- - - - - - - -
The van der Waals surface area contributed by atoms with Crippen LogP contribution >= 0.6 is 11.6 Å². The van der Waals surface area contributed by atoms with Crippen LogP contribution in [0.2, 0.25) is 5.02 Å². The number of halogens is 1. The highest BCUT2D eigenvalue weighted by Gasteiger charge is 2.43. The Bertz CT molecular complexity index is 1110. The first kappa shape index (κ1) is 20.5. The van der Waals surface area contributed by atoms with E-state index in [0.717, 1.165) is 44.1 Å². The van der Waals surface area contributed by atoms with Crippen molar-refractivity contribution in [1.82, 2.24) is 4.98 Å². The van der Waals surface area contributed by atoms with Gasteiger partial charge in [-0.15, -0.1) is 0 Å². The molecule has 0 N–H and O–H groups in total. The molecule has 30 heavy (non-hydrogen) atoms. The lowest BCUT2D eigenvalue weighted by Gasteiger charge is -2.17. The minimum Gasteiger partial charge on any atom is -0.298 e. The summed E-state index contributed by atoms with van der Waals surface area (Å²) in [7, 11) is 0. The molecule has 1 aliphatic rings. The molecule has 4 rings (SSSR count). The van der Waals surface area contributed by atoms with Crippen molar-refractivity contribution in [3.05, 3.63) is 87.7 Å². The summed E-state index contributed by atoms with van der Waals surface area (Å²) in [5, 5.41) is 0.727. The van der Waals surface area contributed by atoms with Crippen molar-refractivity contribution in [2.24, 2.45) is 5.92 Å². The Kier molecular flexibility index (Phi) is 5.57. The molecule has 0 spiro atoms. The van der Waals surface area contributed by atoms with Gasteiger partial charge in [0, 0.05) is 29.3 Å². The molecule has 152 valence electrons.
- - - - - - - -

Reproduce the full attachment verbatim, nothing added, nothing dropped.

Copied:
The van der Waals surface area contributed by atoms with Crippen LogP contribution >= 0.6 is 11.6 Å². The van der Waals surface area contributed by atoms with Crippen LogP contribution in [0.2, 0.25) is 5.02 Å². The number of halogens is 1. The highest BCUT2D eigenvalue weighted by Gasteiger charge is 2.43. The Bertz CT molecular complexity index is 1110. The first kappa shape index (κ1) is 20.5. The van der Waals surface area contributed by atoms with E-state index in [0.717, 1.165) is 44.1 Å². The van der Waals surface area contributed by atoms with Crippen molar-refractivity contribution in [1.82, 2.24) is 4.98 Å². The van der Waals surface area contributed by atoms with Gasteiger partial charge in [-0.15, -0.1) is 0 Å². The molecule has 0 N–H and O–H groups in total. The molecule has 30 heavy (non-hydrogen) atoms. The lowest BCUT2D eigenvalue weighted by Gasteiger charge is -2.17. The minimum Gasteiger partial charge on any atom is -0.298 e. The summed E-state index contributed by atoms with van der Waals surface area (Å²) in [7, 11) is 0. The molecule has 1 aliphatic rings. The molecule has 4 rings (SSSR count). The van der Waals surface area contributed by atoms with Crippen molar-refractivity contribution in [3.05, 3.63) is 87.7 Å². The summed E-state index contributed by atoms with van der Waals surface area (Å²) in [5, 5.41) is 0.727. The van der Waals surface area contributed by atoms with Crippen molar-refractivity contribution in [2.24, 2.45) is 5.92 Å². The Kier molecular flexibility index (Phi) is 5.57. The molecule has 0 spiro atoms. The van der Waals surface area contributed by atoms with Gasteiger partial charge in [0, 0.05) is 29.3 Å². The molecule has 152 valence electrons.